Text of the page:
Senate Bill 210 was signed into law on May 24 by the Governor in a ceremony at the former Fort Lyon facility. In his remarks, the Governor thanked Colorado WINS and recognized we are working together in the same direction through difficult issues towards solutions.

Governor signing SB 210

Governor signing SB 210 with WINS member & DOC officer Alex Barnes on far right

Alex Barnes, a WINS member and officer at Arkansas Valley Correctional Facility, also spoke at the ceremony saying SB 210 means paycheck fairness for Department of Corrections’ officers who protect public safety.

Colorado correctional officers have for years dealt with inconsistency when it comes to overtime compensation because their profession is 24 hours a day, seven days a week. Officers could be held over or work double shifts without getting overtime and with little accountability for hours actually worked.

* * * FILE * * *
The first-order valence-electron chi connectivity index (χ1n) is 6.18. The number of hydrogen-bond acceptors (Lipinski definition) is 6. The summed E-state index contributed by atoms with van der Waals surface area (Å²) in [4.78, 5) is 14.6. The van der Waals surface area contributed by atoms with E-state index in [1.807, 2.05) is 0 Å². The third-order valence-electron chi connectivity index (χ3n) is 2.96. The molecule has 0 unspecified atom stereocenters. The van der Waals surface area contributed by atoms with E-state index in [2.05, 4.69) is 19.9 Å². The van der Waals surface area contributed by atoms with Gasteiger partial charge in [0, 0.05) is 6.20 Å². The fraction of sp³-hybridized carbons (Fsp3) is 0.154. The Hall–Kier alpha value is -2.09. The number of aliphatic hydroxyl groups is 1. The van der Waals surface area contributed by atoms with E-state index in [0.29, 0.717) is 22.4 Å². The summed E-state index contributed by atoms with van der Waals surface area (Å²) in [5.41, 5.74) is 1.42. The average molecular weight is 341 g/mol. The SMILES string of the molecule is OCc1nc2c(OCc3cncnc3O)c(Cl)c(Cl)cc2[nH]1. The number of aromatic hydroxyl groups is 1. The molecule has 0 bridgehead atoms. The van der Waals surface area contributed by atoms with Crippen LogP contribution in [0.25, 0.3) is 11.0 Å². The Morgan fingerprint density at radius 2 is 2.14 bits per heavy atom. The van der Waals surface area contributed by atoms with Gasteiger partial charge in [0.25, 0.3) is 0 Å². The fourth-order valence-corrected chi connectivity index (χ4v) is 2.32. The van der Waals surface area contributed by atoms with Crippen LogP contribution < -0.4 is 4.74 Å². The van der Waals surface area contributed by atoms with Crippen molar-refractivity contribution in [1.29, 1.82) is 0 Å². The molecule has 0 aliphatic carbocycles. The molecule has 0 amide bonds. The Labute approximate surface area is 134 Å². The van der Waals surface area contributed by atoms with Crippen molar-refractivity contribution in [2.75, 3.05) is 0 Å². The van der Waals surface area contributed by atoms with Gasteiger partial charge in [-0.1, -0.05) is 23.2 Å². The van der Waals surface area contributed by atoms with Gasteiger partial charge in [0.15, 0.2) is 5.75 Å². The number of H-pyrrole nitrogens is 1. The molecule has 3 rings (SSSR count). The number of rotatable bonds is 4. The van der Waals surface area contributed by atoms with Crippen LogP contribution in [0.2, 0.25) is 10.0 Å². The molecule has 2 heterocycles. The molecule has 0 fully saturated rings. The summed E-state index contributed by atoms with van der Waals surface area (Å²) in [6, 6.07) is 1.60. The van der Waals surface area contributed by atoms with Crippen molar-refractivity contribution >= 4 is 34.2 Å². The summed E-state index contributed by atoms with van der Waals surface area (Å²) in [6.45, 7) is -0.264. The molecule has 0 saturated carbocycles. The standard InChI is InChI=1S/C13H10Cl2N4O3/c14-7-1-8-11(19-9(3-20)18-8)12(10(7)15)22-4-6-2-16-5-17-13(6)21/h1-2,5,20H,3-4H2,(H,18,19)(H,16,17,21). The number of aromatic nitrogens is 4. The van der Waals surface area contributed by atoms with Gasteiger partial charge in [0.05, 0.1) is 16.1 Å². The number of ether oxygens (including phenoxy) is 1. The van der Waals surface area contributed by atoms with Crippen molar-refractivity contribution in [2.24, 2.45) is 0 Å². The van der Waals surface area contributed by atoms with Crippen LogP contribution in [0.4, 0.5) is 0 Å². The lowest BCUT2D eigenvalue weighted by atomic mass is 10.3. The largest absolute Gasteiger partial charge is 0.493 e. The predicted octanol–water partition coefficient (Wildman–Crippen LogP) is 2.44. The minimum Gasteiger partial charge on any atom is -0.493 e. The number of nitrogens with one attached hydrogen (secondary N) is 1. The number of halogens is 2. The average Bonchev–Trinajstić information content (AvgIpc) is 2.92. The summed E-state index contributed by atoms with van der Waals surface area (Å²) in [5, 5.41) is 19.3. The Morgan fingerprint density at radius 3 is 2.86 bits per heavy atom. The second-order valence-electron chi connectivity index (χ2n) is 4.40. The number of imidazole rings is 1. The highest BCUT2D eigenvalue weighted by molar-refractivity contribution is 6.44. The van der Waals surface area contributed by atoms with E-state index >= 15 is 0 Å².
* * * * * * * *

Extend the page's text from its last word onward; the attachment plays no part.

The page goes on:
For more details on Senate Bill 210, click here.

Sen. Giron with WINS members

Sen. Giron (center) with WINS member leaders at SB 210 signing

SB 210 was sponsored by Sen. Angela Giron (Pueblo) and co-sponsored by Rep. Crisanta Duran (Denver) and both were champions in support of corrections officers. Sen. Giron put it so well “…these men and women number in the thousands and are an integral part of our local communities and economies. Their jobs are hard and dangerous. Our ultimate goal is to boost morale among Corrections officers, dignify their work with appropriate pay, and ensure the most accountability possible for taxpayers and state employees alike.”

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A WINS win for state employees